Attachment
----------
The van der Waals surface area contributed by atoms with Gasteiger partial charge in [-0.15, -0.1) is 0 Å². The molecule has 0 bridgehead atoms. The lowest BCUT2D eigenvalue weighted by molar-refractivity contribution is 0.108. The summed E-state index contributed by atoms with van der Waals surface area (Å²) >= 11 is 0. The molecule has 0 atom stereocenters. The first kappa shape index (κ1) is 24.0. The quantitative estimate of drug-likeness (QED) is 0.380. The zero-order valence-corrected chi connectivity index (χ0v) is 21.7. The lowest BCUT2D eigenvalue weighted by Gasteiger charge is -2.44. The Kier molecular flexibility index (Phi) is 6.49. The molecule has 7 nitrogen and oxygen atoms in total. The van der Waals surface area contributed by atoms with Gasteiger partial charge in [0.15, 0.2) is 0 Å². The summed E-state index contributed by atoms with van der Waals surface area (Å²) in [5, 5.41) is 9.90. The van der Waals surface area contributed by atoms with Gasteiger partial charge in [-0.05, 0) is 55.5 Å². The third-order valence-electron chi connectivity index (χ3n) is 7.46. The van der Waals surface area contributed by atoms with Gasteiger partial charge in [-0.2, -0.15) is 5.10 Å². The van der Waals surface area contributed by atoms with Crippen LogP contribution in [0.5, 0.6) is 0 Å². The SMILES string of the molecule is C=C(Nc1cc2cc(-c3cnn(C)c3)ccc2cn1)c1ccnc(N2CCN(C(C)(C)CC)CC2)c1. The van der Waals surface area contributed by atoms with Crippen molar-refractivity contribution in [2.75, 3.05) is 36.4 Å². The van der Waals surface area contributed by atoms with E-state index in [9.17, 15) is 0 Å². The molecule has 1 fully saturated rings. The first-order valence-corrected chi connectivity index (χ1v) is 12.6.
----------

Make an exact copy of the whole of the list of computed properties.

The van der Waals surface area contributed by atoms with Gasteiger partial charge in [-0.15, -0.1) is 0 Å². The molecule has 0 bridgehead atoms. The lowest BCUT2D eigenvalue weighted by molar-refractivity contribution is 0.108. The summed E-state index contributed by atoms with van der Waals surface area (Å²) >= 11 is 0. The molecule has 0 atom stereocenters. The first kappa shape index (κ1) is 24.0. The quantitative estimate of drug-likeness (QED) is 0.380. The zero-order valence-corrected chi connectivity index (χ0v) is 21.7. The lowest BCUT2D eigenvalue weighted by Gasteiger charge is -2.44. The Kier molecular flexibility index (Phi) is 6.49. The molecule has 7 nitrogen and oxygen atoms in total. The van der Waals surface area contributed by atoms with Gasteiger partial charge in [0.15, 0.2) is 0 Å². The summed E-state index contributed by atoms with van der Waals surface area (Å²) in [5, 5.41) is 9.90. The van der Waals surface area contributed by atoms with Gasteiger partial charge in [-0.05, 0) is 55.5 Å². The third-order valence-electron chi connectivity index (χ3n) is 7.46. The van der Waals surface area contributed by atoms with Gasteiger partial charge in [-0.2, -0.15) is 5.10 Å². The van der Waals surface area contributed by atoms with Crippen LogP contribution in [0.5, 0.6) is 0 Å². The SMILES string of the molecule is C=C(Nc1cc2cc(-c3cnn(C)c3)ccc2cn1)c1ccnc(N2CCN(C(C)(C)CC)CC2)c1. The van der Waals surface area contributed by atoms with Crippen molar-refractivity contribution in [2.75, 3.05) is 36.4 Å². The van der Waals surface area contributed by atoms with E-state index in [9.17, 15) is 0 Å². The molecule has 1 fully saturated rings. The first-order valence-corrected chi connectivity index (χ1v) is 12.6.